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Corrective Jaw Surgery
Orthognathic surgery is needed when jaws don’t meet correctly and/or teeth don’t seem to fit with jaws. Teeth are straightened with orthodontics and corrective jaw surgery repositions a misaligned jaw. This not only improves facial appearance, but also ensures that teeth meet correctly and function properly.
Who Needs Orthognathic Surgery?
People who can benefit from orthognathic surgery include those with an improper bite or jaws that are positioned incorrectly. Jaw growth is a gradual process and in some instances, the upper and lower jaws may grow at different rates. The result can be a host of problems that can affect chewing function, speech, long-term oral health and appearance. Injury to the jaw and birth defects can also affect jaw alignment. Orthodontics alone can correct bite problems when only the teeth are involved. Orthognathic surgery may be required for the jaws when repositioning in necessary.
Difficulty in the following areas should be evaluated:
- Difficulty in chewing, biting or swallowing
- Speech problems
- Chronic jaw or TMJ pain
- Open bite
- Protruding jaw
- Breathing problems
Any of these symptoms can exist at birth, be acquired after birth as a result of hereditary or environmental influences, or as a result of trauma to the face. Before any treatment begins, a consultation will be held to perform a complete examination with x-rays. During the pre-treatment consultation process, feel free to ask any questions that you have regarding your treatment. When you are fully informed about the aspects of your care, you and your dental team can make the decision to proceed with treatment together.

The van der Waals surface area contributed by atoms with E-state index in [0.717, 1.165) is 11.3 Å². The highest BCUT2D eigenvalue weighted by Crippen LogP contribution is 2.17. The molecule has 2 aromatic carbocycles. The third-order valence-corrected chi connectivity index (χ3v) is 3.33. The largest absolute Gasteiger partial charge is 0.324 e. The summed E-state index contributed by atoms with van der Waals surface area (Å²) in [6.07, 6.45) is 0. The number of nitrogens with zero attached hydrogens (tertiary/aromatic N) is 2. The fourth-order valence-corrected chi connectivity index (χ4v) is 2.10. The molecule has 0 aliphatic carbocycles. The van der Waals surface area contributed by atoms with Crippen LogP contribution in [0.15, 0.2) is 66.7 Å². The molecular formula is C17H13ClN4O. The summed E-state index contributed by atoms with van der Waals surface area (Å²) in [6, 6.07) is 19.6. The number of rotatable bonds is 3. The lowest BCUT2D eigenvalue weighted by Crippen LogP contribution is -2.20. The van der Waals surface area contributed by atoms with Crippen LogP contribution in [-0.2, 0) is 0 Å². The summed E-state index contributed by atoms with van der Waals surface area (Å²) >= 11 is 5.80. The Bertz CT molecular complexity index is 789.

Orthognathic surgery/corrective jaw surgery, oral cancer, treatment and prevention of facial injury, nutrition and temporomandibular joint (TMJ) text excerpted with permission from the American Association of Oral and Maxillofacial Surgeons .
The information presented in this video is intended for educational purposes only. It is meant to help you better understand dental health conditions and procedures. For specific orthodontic or oral surgery advice, please consult an orthodontist who is a member of the American Association of Orthodontists or an oral and maxillofacial surgeon who is a fellow or member of the American Association of Oral and Maxillofacial Surgeons.